External signs of the human body’s age can be given by wrinkles and graying hair. However, these signs may not be accurate to tell the age of human tissues and cells that construct your body. Geneticist and biomathematician Steve Horvath at the University of California Los Angeles has developed a multi-tissue predictor of age that enables one to estimate the age of most tissues and cell types based on DNA methylation that can selectively switch off genes.
This age predictor was generated by using data of 8,000 samples from 82 Illumina DNA array datasets, encompassing 51 healthy tissues and cell types. The age estimated by the predictor has the following properties: first, it is close to zero for embryonic and induced pluripotent stem cells; second, it correlates with cell passage number; third, it gives rise to a highly heritable measure of age acceleration; and, fourth, it is applicable to chimpanzee tissues.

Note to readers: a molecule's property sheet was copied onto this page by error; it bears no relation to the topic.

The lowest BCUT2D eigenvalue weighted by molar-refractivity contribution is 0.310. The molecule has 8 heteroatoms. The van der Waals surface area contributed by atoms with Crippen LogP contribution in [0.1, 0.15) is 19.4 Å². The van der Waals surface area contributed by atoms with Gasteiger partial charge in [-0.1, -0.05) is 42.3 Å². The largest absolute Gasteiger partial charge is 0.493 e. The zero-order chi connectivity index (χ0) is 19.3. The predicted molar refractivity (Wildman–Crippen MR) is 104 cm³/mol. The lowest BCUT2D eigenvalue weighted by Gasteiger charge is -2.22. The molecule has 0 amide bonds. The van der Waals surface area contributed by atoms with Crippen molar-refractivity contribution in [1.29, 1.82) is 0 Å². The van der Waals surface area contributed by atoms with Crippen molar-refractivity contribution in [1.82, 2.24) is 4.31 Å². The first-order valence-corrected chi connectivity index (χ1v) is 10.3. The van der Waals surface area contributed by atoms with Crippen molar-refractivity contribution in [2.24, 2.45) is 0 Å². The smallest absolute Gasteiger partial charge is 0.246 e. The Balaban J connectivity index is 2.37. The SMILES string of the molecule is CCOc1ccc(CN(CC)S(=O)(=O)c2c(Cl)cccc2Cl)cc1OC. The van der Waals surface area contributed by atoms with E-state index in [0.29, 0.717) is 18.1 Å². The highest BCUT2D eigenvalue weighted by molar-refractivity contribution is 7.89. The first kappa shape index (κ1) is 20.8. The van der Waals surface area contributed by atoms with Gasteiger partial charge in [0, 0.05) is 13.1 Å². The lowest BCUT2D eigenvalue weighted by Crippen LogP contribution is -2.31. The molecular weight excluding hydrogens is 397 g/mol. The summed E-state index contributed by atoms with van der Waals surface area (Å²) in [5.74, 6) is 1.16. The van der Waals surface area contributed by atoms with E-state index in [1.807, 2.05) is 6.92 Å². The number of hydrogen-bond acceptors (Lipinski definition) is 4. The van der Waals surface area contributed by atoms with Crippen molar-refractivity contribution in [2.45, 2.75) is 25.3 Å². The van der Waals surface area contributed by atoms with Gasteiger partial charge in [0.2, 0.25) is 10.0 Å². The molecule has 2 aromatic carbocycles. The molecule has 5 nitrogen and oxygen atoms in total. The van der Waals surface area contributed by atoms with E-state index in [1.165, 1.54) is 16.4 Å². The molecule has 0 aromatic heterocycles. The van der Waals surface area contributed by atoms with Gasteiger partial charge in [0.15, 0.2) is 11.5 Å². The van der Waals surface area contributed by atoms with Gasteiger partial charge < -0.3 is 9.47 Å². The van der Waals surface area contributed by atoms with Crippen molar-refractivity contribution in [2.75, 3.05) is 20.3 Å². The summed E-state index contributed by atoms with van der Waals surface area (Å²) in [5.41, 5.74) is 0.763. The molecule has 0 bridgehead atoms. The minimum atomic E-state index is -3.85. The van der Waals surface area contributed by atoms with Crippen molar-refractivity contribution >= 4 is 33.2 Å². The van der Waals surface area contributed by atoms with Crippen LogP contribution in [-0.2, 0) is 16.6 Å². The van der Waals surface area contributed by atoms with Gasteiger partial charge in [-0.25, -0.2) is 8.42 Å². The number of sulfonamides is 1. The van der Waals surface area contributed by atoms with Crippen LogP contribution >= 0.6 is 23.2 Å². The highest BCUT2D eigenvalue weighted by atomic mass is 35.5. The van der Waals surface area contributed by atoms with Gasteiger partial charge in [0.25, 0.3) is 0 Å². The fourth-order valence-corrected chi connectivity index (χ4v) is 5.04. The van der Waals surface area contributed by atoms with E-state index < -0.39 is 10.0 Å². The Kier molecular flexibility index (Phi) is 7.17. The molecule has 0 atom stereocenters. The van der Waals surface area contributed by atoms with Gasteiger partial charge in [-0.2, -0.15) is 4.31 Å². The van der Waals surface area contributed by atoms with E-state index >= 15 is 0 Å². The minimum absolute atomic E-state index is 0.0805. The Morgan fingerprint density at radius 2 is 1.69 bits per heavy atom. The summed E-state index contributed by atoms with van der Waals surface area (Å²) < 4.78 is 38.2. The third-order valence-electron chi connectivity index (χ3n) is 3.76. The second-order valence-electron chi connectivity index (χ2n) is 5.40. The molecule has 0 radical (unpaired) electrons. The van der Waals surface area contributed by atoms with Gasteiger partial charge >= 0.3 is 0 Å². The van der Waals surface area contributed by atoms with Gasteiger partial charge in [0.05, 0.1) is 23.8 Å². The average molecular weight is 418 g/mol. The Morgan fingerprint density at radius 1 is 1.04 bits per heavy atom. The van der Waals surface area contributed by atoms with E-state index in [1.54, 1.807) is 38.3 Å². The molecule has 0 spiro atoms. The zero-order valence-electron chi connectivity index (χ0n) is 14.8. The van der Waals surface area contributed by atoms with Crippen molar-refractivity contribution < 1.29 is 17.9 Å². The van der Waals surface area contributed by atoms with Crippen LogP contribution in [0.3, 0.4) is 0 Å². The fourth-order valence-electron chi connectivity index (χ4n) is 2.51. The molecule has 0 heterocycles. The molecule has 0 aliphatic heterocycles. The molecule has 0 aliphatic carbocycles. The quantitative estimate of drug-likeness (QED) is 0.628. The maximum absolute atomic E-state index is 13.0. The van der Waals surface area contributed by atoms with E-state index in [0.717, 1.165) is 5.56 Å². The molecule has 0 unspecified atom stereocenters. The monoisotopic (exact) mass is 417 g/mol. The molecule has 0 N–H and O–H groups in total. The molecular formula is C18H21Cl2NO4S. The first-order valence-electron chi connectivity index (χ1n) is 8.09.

The most important finding is that an analysis of 6,000 cancer samples from 32 datasets showed that all of the 20 cancer types exhibit significant age acceleration and looked an average of 36 years older than healthy tissue. Horvarth believes that this novel epigenetic clock can be used to address a host of questions in developmental biology, cancer and aging research. Software was also developed to help people use his clock to track the age of tissue samples.
Source: Learn all about it and read more about their findings here : Horvath S: DNA methylation age of human tissues and cell types. Genome Biology November 2013, 14:R115